Aside from Damon (whose career value is a fair amount behind the other 4), that's like a who's-who of the players that Hall of Fame voters haven't given enough attention to in the past 15 years. Whitaker, Randolph, Evans, and Smith all have at least 60 WAR, which is roughly the historical standard for the Hall. Yet none received much support at all in the voting. Meanwhile, several lesser players (at least by career WAR) were voted in.

The funny thing is, a guy like Jim Rice didn't even have a notably higher peak than the guys above. He had 161 Peak Points, compared to between 146 and 164 for Whitaker, Randolph, Evans, and Smith. The same goes for Kirby Puckett, who had 160 Peak Points and, like Rice, much less career value than the others. Whitaker, Randolph, Evans, and Smith had basically the same peak value but much more added value in non-peak seasons.

Somehow, those extra good-not-great years seem to have worked against the compilers, perhaps by leaving a lingering memory of unexceptionalness in voters' minds. Whereas players who fade away more abruptly, like Rice and Puckett, perhaps benefit from having their best years be fresher in the minds of the voters. At any rate, it's a strange and unfair result for the compilers.

Okay, now let's look at the hitters who were least compiler-y. Here's the top 10:


Jackie Robinson's rating is certainly influenced by the fact that he was kept out of the majors for at least 5 years due to his skin color. As a result, he debuted in MLB at his absolute peak, skipping the pre-peak younger years that would have raised his Compiler Rating.

Part of the reason Joe Mauer ranks so highly is that he has yet to enter his decline phase. If his decline is abrupt and unproductive, he could still end up as one of the top non-compilers. But I don't think anyone is rooting for that.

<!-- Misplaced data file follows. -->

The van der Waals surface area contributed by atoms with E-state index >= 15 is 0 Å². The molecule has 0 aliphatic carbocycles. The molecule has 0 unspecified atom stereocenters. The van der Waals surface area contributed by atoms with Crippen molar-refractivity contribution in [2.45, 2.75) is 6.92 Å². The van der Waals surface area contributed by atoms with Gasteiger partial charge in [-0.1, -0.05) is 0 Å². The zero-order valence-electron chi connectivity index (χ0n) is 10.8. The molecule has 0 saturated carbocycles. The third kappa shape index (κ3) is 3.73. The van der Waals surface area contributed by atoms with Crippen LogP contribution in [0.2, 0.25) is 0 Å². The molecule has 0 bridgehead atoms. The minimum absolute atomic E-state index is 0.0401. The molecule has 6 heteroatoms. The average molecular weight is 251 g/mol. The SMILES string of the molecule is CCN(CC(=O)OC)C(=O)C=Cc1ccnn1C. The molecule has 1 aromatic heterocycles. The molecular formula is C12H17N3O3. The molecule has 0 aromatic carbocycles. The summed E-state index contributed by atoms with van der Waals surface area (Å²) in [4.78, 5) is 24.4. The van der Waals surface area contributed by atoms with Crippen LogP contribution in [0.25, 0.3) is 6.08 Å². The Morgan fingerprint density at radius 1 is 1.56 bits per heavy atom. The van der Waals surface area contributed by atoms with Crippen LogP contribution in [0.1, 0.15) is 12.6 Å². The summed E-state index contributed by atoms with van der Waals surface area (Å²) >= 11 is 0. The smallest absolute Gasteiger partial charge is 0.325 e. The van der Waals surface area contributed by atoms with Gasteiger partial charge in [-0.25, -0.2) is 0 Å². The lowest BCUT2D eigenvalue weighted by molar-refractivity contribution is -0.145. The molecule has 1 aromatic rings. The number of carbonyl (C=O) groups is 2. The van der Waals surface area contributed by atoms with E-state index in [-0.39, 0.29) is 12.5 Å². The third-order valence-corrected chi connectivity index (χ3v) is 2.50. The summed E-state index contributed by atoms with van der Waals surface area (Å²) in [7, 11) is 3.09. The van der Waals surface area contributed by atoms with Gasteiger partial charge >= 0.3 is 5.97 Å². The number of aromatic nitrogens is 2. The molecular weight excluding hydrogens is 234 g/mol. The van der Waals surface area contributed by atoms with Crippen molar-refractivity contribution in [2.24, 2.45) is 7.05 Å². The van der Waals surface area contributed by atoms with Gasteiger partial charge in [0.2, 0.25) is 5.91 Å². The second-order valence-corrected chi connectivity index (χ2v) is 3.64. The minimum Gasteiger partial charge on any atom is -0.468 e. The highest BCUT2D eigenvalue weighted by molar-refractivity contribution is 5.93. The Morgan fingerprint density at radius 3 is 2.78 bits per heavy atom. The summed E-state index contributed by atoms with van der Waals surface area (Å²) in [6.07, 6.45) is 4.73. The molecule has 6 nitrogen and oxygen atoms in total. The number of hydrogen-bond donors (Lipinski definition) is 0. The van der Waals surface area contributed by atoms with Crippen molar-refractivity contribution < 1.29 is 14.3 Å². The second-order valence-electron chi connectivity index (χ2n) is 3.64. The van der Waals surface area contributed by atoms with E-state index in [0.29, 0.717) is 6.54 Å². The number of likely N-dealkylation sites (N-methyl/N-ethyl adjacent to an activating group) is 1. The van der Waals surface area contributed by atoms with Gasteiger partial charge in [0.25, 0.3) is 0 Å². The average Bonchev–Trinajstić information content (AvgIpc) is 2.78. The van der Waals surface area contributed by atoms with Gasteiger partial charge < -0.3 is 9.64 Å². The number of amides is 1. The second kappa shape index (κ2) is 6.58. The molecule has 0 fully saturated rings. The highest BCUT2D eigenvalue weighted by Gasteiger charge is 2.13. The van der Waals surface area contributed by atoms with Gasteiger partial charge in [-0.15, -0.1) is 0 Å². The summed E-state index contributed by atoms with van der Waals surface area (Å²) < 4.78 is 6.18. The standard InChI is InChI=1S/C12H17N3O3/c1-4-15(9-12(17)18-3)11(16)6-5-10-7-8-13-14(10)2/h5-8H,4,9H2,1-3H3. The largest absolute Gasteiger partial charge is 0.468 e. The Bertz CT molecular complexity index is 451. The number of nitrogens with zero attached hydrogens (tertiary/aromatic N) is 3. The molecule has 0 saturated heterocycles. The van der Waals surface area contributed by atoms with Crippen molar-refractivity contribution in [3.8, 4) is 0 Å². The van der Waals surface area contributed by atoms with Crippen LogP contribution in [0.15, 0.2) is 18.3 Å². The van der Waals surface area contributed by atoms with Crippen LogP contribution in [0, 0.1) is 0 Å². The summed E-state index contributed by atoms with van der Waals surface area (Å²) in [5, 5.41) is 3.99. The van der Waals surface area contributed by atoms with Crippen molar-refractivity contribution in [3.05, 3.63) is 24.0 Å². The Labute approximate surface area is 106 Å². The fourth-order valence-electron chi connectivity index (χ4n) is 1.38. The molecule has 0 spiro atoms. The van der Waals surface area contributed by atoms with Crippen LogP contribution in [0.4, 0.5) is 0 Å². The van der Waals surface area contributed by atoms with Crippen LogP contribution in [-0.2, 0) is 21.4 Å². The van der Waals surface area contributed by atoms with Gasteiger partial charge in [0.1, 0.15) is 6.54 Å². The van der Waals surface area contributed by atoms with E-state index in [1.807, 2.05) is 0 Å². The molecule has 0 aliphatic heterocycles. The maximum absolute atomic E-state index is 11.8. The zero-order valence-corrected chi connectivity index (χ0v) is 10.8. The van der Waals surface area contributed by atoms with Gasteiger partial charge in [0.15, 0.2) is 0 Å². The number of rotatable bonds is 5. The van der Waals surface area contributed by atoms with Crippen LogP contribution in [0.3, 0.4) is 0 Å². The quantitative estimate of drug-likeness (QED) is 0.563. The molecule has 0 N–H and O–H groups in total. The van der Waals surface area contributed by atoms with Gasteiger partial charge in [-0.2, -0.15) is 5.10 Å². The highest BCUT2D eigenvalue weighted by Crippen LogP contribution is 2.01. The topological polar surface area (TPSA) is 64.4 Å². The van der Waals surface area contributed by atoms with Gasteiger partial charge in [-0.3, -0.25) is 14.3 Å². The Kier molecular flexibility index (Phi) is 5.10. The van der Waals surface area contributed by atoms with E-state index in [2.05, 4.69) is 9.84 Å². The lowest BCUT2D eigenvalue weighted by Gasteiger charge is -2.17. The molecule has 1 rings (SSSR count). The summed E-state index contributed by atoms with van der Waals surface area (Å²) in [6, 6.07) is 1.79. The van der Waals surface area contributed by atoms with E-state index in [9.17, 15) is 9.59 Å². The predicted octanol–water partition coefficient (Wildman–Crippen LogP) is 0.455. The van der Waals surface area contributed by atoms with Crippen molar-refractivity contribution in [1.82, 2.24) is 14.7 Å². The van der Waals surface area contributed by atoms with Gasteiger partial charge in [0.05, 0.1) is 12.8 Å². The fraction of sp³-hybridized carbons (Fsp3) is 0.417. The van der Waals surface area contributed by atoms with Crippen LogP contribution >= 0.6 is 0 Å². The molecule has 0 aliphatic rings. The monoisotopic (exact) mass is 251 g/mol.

Then there's Shoeless Joe Jackson, whose career was cut short through his participation in the infamous Black Sox scandal, which led to him being banned from the game.

Some other notable non-compilers from outside the top 10:

  • Rogers Hornsby, .194 (11th)
  • Babe Ruth, .194 (12th)
  • Dale Murphy, .195 (13th)
  • Chase Utley, .196 (14th)
  • Albert Pujols, .197 (16th)
  • Ron Santo, .201 (19th)
  • Chuck Knoblauch, .208 (21st)
  • Lou Gehrig, .213 (24th)
  • Jim Wynn, .217 (26th)

It's interesting to see Ron Santo and Jim Wynn rate so low in Compiler Rating, as both were clearly underrated by Hall of Fame voters. With very high peaks (330 Peak Points for Santo, 276 for Wynn) and excellent career WAR totals (66 WAR for Santo, 60 for Wynn), you'd think those guys would've gotten more support in the voting. I guess it comes down to the fact that the voters prefer high batting averages (which Santo and Wynn did not have) to high on-base percentages (which they did).

Finally, here are the 10 highest Peak Points totals:

  1. Ruth, 886
  2. Barry Bonds, 688
  3. Hornsby, 659
  4. Mickey Mantle, 651
  5. Ty Cobb, 628
  6. Ted Williams, 592
  7. Gehrig, 557
  8. Willie Mays, 550
  9. Honus Wagner, 535
  10. Joe Morgan, 525

That Babe Ruth was pretty good, huh? Albert Pujols (453 Peak Points) and Alex Rodriguez (445) are the highest-ranking active players, at 14th and 15th, respectively. The next two highest active players both play for the Rockies: Giambi (292) and Todd Helton (273).